The first total return down year in more than a decade for most bond investors. Bond yields are going to be on a magical mystery tour during the year, helped by the rising volatility levels, but hurt by the growing realisation that bond yields in the developed world are just too low, even in a dull growth environment and with global QE support. There is more volatility in equities…but the scope for better returns.
Macro trend 12: the continued growth of the online world
The growth of the Chinese online retail market will continue apace…
…often sourced from smartphones or tablets. Important knowledge for stockpicking.
Macro trend 13: agriculture grades are due a run
Growing global demand, growing agricultural trade, rising surpluses…the first two are inexorable, the latter is dependent on many other factors. These quotes from a late December article will look overly optimistic/benign in a year’s time…
Wheat prices slumped 22 percent in Chicago this year, set for the biggest annual drop since 2008, as the U.S. Department of Agriculture projected a world harvest at an all-time high of 711.4 million metric tons. Reserve inventories before the 2014 harvest will rise 4 percent to 182.8 million tons, the USDA said. “There is too much global supply,” Mark Schultz, the chief analyst for Northstar Commodity Investment Co. in Minneapolis, said in a telephone interview. “The story for 2014 will be one of lower prices to improve the incentive for importing nations to stockpile wheat.”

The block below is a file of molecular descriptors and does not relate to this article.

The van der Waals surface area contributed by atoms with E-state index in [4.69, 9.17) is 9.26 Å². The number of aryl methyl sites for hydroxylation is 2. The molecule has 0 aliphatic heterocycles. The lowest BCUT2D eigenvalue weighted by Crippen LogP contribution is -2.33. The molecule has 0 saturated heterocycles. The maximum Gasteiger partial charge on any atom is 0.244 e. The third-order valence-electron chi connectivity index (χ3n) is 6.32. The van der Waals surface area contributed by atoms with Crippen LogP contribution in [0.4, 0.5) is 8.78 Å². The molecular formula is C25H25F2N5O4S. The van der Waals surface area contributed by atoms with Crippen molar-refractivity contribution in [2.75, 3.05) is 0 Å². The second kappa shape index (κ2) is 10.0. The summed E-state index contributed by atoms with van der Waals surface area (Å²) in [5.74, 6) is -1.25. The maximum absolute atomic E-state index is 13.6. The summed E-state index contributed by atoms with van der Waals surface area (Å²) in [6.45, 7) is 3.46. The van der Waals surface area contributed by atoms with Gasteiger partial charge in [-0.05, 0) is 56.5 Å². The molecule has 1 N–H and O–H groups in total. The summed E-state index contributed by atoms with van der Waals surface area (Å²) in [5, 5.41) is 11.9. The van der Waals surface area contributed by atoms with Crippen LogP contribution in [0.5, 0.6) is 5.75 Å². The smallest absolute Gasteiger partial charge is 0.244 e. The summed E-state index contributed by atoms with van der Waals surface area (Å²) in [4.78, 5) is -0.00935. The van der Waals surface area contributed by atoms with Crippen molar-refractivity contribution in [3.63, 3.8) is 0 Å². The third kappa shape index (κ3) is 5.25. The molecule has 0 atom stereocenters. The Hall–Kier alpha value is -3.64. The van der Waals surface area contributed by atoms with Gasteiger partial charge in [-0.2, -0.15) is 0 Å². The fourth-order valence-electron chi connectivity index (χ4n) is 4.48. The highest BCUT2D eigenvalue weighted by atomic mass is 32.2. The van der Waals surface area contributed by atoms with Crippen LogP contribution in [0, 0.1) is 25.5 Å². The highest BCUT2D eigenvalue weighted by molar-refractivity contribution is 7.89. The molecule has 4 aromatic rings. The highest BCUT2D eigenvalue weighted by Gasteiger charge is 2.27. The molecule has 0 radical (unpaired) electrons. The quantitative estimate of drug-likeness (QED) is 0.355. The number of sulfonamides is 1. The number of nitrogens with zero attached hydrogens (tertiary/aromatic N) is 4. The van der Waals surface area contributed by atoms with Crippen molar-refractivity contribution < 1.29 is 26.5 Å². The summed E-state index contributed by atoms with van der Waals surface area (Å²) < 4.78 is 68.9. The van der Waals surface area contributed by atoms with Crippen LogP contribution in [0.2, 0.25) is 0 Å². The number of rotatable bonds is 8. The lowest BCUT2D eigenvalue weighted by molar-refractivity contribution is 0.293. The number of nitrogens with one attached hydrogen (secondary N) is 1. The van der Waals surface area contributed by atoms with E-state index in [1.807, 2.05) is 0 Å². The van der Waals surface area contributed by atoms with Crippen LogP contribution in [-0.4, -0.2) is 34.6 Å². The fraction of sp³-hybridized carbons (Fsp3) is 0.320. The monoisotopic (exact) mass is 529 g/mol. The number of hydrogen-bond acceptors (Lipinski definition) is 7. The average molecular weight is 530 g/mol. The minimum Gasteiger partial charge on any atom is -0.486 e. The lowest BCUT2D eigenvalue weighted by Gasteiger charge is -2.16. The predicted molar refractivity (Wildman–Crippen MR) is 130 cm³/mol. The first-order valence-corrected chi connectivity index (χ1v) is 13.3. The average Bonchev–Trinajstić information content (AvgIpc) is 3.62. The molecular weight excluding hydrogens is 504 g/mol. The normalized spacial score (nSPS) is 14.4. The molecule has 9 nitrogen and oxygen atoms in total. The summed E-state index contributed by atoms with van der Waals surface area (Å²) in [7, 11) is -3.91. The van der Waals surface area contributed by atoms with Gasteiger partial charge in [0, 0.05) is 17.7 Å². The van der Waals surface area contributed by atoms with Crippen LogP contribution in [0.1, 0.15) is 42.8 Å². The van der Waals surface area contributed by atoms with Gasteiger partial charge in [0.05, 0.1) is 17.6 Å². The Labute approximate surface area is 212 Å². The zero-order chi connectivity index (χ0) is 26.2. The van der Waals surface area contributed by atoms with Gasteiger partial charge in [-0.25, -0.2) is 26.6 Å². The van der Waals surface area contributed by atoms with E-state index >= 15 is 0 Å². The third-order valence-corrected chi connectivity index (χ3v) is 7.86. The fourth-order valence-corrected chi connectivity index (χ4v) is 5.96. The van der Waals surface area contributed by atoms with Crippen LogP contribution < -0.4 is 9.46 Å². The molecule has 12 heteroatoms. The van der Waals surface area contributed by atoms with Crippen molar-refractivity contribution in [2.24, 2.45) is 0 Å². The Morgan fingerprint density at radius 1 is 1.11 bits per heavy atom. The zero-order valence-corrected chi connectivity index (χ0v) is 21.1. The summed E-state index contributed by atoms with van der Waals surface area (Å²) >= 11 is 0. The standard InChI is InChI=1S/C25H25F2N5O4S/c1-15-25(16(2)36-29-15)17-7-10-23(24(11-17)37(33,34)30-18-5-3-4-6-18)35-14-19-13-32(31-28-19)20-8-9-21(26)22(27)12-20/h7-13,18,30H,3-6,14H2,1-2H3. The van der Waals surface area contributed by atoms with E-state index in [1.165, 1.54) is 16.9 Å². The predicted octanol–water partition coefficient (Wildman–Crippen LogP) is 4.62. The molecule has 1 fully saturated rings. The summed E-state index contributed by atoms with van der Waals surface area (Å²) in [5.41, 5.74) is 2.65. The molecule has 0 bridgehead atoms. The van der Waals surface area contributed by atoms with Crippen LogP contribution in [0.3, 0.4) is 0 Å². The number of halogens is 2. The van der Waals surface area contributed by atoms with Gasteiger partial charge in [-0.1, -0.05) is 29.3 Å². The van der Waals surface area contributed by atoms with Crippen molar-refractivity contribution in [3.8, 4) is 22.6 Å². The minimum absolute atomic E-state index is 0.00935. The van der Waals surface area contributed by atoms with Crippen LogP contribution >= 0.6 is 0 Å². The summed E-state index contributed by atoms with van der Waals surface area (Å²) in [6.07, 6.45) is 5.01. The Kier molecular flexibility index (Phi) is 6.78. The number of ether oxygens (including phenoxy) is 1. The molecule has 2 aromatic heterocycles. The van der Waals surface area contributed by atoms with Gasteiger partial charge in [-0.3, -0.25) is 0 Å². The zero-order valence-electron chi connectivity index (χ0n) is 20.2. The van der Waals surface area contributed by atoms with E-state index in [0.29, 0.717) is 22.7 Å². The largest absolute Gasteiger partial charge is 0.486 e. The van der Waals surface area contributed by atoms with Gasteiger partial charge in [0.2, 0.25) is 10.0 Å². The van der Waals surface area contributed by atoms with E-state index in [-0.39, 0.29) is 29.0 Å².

Wheat futures for delivery in March dropped 0.5 percent to close at $6.0625 a bushel at noon on the Chicago Board of Trade, after touching $6.0575, the lowest for a most-active contract since May 16, 2012…Soybeans rose on increased overseas demand for U.S. supplies, while corn gained on speculation that rains may not improve depleted soil moisture in parts of Brazil and Argentina, the biggest exporters after the U.S., Schultz said. Soybean futures for March delivery rose 0.2 percent to $13.2275 a bushel in Chicago. The price fell 6.2 percent this year on USDA forecasts for record crops in South America, where harvesting begins next month. Corn futures for delivery in March added 0.1 percent to $4.345 a bushel. The grain fell 38 percent this year as the USDA estimated domestic farmers boosted output this year by 30 percent to a record.
Macro trend 14: stay flexible…
…2014 is going to be that sort of year.
To visit Chris’ own site, click the image below.